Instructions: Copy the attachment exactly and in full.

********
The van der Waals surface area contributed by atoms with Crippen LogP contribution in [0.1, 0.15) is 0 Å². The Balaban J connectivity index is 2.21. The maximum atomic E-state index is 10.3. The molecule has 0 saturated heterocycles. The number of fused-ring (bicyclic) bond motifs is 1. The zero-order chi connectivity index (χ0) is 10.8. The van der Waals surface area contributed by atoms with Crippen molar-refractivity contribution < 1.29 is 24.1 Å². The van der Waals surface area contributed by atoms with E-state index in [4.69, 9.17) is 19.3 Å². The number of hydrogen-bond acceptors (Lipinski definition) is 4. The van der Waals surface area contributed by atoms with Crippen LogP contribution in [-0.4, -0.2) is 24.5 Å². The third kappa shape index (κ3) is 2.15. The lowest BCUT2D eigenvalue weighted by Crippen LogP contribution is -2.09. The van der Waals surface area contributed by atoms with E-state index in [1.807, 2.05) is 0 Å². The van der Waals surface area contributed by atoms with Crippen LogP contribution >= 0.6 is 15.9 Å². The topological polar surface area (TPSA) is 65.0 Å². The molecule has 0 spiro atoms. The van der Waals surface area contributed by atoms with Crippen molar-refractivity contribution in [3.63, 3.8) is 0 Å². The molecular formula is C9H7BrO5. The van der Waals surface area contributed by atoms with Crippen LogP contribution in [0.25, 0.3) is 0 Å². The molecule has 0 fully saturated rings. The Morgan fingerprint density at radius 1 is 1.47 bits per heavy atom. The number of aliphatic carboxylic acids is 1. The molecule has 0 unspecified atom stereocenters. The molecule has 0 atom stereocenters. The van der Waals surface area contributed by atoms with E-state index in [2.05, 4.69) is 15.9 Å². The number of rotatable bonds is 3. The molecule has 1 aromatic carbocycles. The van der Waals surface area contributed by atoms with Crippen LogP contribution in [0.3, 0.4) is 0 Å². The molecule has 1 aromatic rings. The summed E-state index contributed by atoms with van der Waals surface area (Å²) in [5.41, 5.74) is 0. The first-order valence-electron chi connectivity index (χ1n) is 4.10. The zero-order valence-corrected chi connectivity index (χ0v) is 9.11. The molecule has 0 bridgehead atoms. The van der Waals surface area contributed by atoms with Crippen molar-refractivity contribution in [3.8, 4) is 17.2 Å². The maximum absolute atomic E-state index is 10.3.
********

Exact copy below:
The van der Waals surface area contributed by atoms with Crippen LogP contribution in [0.1, 0.15) is 0 Å². The Balaban J connectivity index is 2.21. The maximum atomic E-state index is 10.3. The molecule has 0 saturated heterocycles. The number of fused-ring (bicyclic) bond motifs is 1. The zero-order chi connectivity index (χ0) is 10.8. The van der Waals surface area contributed by atoms with Crippen molar-refractivity contribution < 1.29 is 24.1 Å². The van der Waals surface area contributed by atoms with E-state index in [4.69, 9.17) is 19.3 Å². The number of hydrogen-bond acceptors (Lipinski definition) is 4. The van der Waals surface area contributed by atoms with Crippen LogP contribution in [-0.4, -0.2) is 24.5 Å². The third kappa shape index (κ3) is 2.15. The lowest BCUT2D eigenvalue weighted by Crippen LogP contribution is -2.09. The van der Waals surface area contributed by atoms with E-state index in [1.807, 2.05) is 0 Å². The van der Waals surface area contributed by atoms with Crippen LogP contribution >= 0.6 is 15.9 Å². The topological polar surface area (TPSA) is 65.0 Å². The molecule has 0 spiro atoms. The van der Waals surface area contributed by atoms with Crippen molar-refractivity contribution in [3.63, 3.8) is 0 Å². The molecular formula is C9H7BrO5. The van der Waals surface area contributed by atoms with Crippen LogP contribution in [0.25, 0.3) is 0 Å². The molecule has 0 fully saturated rings. The Morgan fingerprint density at radius 1 is 1.47 bits per heavy atom. The number of aliphatic carboxylic acids is 1. The molecule has 0 unspecified atom stereocenters. The molecule has 0 atom stereocenters. The van der Waals surface area contributed by atoms with E-state index in [2.05, 4.69) is 15.9 Å². The number of rotatable bonds is 3. The molecule has 1 aromatic carbocycles. The van der Waals surface area contributed by atoms with Crippen LogP contribution in [0.3, 0.4) is 0 Å². The molecule has 1 aromatic rings. The summed E-state index contributed by atoms with van der Waals surface area (Å²) in [5.41, 5.74) is 0. The first-order valence-electron chi connectivity index (χ1n) is 4.10. The zero-order valence-corrected chi connectivity index (χ0v) is 9.11. The molecule has 0 bridgehead atoms. The van der Waals surface area contributed by atoms with Crippen molar-refractivity contribution in [3.8, 4) is 17.2 Å². The maximum absolute atomic E-state index is 10.3.